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Stop Feeling Dizzy With These Simple Exercises

Date: February 1, 2017      Publication: Bottom Line Health      Source:  Stacey Rittenberg, PT, DPT, NCS, New York Medical College      Print:

Here’s a troubling statistic: It’s been estimated that more than half of adults over age 60 experience dizziness or a loss of balance.

For some people, dizziness is an occasional annoyance…but it can also be chronic and severe and lead to other problems, such as fatigue, depression and difficulty walking and driving. Even worse: Falls due to dizziness or imbalance are a leading cause of disability—and death—in older adults.

Some people think they just have to live with dizziness and limit their activities out of fear of falling. Or they try meds, such as meclizine (Antivert) or diazepam (Valium), but end up with side effects, including blurred vision and drowsiness. 

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An Underutilized Solution: A form of physical therapy called vestibular rehabilitation therapy (VRT) can often treat the underlying cause of dizziness and give long-lasting relief that’s as effective as medication but without side effects.    

ARE YOU A CANDIDATE FOR VRT?

The vestibular system is a collection of structures in the inner ear that helps give us our sense of balance. Your brain integrates information from the inner ear with other sensory information from the eyes and joints and muscles to coordinate balance.

Vestibular disorders include benign paroxysmal positional vertigo (BPPV), which is marked by brief episodes of a mild-to-intense sensation of spinning, usually triggered by specific changes in the position of your head…and Ménière’s disease, in which vertigo is accompanied by hearing loss or tinnitus (a ringing in the ears) that comes and goes.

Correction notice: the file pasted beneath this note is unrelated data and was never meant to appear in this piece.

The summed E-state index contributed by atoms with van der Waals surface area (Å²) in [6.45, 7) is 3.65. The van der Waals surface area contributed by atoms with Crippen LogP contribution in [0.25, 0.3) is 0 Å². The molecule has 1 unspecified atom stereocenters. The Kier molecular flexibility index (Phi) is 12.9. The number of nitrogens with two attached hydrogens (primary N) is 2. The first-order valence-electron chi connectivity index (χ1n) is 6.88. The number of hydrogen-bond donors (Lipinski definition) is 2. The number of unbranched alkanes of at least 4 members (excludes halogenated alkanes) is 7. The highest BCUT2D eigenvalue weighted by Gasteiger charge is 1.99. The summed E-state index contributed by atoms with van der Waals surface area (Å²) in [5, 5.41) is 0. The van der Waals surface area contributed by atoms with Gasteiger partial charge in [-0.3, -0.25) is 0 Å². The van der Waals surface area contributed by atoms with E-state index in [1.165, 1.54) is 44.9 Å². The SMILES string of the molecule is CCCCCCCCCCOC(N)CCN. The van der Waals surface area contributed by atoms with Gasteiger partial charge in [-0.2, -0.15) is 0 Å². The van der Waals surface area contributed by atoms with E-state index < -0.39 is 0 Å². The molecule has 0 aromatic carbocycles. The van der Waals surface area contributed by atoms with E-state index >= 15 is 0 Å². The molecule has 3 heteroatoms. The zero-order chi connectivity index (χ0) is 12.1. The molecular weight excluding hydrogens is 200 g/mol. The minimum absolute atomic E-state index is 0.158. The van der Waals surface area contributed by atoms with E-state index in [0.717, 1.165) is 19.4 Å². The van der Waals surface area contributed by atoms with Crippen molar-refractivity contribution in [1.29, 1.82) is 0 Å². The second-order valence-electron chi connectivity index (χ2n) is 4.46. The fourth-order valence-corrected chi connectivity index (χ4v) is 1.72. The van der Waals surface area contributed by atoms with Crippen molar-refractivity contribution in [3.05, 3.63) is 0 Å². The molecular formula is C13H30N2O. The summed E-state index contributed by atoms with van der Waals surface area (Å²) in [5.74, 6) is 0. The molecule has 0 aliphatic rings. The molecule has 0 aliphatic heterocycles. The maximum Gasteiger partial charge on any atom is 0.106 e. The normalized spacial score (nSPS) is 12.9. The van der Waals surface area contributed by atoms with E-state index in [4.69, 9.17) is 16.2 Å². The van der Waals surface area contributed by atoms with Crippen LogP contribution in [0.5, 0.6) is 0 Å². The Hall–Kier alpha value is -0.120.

Other causes of vestibular disorder are aging…brain injury…acoustic neuroma (a benign tumor on the nerve leading from the inner ear to the brain)…stroke…an ear infection…and medication, including certain antibiotics, diuretics and chemotherapy drugs.

If you suffer from unexplained dizziness or imbalance, see your doctor promptly for a comprehensive evaluation to determine if the underlying cause is due to vestibular dysfunction or another problem.* Be prepared to describe your symptoms in detail and explain what makes them worse—for example bending over, riding in a car or turning your head.

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Helpful: When explaining your symptoms, try to differentiate between dizziness (a feeling of light-headedness or faintness)…disequilibrium (a loss of steadiness due to imbalance or spatial disorientation)…and vertigo (the perception of spinning or whirling).

Other possible symptoms of vestibular disorders: Blurred or double vision, eyestrain, headaches, difficulty concentrating or reading, nausea, physical fatigue, difficulty walking and falls. (These symptoms can be experienced with or without dizziness.)

In addition to evaluating your symptoms, to confirm appropriate treatment, a doctor may do tests such as an electronystagmogram (ENG), which checks eye movements…or rotary chair testing, which determines if a problem with the inner ear or the neurological system is the cause of dizziness. In this test, a patient wears infrared goggles that record eye movements while sitting in a computerized chair that rotates. Other tests may include hearing tests or an MRI. If your symptoms are found to be due to vestibular dysfunction, you may benefit from VRT.